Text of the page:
Rivera possibly held more of a universal appeal than did either Siqueiros or Orozco. Unlike his respected colleagues, he benefited from a solid general education and from formal artistic training in Europe. Rivera first studied in Spain, then moved to Paris, where he was mentored by Picasso and was captured on Amedeo Modigliani’s canvas. His use of color is said to have been derived from classical Italian frescoes, and for a while he dabbled in cubism. Europe during Rivera’s stay (1907-1921) also blazed with differing political philosophies, including nationalism and Marxism. As a result, the artist gained a sense of history and learned how to incorporate his ideas into unique and timely contexts. On his Detroit commission, he conducted interviews, and he sent his assistants to research American historical figures for the RCA mural. Later, in the midst of the 1936 controversy concerning his Communist credentials, Rivera was invited by fascist leader Benito Mussolini to paint in Italy.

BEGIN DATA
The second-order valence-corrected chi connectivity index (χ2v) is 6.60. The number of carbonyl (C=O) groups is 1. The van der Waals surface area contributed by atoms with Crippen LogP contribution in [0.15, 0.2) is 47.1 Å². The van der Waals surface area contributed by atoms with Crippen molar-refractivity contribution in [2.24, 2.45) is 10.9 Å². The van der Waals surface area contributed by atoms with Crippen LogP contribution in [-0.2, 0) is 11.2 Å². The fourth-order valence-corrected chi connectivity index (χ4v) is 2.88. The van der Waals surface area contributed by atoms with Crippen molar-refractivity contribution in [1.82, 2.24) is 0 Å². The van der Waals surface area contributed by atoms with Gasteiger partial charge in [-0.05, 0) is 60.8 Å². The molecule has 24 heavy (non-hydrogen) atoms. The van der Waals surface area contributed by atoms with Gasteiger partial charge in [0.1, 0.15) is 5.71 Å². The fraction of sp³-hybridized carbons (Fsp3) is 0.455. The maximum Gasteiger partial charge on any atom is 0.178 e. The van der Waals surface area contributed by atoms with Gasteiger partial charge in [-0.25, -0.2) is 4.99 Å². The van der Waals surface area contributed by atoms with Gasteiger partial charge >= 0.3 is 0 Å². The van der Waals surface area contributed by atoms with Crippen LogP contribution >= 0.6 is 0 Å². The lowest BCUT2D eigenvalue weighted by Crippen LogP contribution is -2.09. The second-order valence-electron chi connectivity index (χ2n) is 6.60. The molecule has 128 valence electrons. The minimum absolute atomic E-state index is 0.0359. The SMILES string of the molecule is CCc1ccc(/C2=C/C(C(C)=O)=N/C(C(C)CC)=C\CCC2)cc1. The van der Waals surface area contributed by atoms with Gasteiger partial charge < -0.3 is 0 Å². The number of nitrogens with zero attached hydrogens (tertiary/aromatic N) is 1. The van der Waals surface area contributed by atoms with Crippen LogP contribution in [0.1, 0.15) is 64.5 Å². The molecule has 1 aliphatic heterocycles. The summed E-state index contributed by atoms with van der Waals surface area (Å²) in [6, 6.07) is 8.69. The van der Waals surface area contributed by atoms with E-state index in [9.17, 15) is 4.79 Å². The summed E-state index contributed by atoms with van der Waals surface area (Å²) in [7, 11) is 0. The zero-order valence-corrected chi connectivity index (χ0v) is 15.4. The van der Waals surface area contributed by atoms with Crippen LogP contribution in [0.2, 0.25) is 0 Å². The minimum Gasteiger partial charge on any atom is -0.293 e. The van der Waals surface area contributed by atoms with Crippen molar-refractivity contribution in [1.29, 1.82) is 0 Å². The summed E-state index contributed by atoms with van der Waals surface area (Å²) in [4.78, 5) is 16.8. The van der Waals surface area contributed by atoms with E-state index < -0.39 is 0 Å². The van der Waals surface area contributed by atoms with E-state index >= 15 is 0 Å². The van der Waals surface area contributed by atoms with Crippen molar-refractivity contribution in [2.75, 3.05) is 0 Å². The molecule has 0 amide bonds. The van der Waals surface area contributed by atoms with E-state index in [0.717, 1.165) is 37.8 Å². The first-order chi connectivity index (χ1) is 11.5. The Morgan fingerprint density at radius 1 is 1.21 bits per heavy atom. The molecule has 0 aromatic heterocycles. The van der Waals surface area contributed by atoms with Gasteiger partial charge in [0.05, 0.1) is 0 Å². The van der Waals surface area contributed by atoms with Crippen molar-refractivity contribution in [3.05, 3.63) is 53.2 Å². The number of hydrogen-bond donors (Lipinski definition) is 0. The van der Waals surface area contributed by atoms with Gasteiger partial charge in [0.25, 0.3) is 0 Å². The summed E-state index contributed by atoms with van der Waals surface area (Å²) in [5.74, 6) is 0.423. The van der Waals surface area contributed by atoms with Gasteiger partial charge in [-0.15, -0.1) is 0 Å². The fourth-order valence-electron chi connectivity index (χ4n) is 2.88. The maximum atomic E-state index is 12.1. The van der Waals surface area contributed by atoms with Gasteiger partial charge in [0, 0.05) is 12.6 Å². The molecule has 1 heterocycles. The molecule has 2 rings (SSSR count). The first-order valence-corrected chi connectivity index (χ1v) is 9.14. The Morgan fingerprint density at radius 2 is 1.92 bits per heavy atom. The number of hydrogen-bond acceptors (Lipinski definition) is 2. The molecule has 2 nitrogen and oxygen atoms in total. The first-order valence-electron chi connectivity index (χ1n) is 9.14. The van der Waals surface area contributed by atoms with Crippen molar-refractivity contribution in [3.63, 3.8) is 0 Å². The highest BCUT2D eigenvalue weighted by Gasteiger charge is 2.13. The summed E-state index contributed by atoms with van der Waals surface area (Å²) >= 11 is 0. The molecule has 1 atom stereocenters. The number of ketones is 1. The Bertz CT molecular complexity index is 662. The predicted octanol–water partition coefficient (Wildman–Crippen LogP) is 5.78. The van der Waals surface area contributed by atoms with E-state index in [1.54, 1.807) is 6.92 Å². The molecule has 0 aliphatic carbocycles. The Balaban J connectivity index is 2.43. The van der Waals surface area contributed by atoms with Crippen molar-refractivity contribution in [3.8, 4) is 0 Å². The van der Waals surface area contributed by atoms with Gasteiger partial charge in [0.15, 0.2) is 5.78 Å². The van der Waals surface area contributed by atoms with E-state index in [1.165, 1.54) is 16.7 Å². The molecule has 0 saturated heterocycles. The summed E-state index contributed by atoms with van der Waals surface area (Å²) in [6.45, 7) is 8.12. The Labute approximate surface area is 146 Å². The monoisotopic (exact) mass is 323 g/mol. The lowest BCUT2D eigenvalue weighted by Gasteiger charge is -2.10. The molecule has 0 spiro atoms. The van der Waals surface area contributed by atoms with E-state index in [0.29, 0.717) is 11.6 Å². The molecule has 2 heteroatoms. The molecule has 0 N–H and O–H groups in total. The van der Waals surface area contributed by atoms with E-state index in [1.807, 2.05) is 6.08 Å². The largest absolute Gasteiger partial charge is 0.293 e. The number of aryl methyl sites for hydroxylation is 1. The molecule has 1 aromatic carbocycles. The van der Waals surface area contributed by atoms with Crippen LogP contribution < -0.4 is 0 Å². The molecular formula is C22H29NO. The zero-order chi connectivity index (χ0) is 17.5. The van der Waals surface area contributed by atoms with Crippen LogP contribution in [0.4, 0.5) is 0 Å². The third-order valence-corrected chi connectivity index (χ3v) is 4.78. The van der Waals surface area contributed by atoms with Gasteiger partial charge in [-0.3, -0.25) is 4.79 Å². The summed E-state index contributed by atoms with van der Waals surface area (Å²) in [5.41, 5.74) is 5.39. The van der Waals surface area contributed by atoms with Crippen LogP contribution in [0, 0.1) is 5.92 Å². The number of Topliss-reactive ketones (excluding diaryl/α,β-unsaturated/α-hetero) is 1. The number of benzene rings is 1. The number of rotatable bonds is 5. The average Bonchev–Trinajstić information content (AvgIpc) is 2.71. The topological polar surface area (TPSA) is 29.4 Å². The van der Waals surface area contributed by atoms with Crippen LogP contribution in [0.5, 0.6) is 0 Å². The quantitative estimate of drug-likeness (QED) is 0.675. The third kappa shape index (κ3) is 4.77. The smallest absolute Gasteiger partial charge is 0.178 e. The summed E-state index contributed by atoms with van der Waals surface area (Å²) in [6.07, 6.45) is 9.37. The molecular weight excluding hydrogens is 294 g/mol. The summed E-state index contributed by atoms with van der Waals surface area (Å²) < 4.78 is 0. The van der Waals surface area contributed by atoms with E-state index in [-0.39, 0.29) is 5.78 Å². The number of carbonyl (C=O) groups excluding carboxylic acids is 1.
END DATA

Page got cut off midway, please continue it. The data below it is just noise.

The muralist exuded a personal charm that drew fledgling artists to him. His wife, the painter Frida Kahlo, respected for her sensitive portrayal of women’s emotional needs and feelings, declared at the age of thirteen that she wanted to have a child by Rivera. In a different way, his assistants formed a cadre of steadfast supporters. There is evidence, for example, that Rivera might have acceded to Rockefeller’s demands if these young men and women had not threatened to strike over such terms. In addition to his own enduring artistic legacy, the Rivera influence survived through the work of assistants Lucienne Bloch, John Hastings, and, most notably, social realist painter Ben Shahn.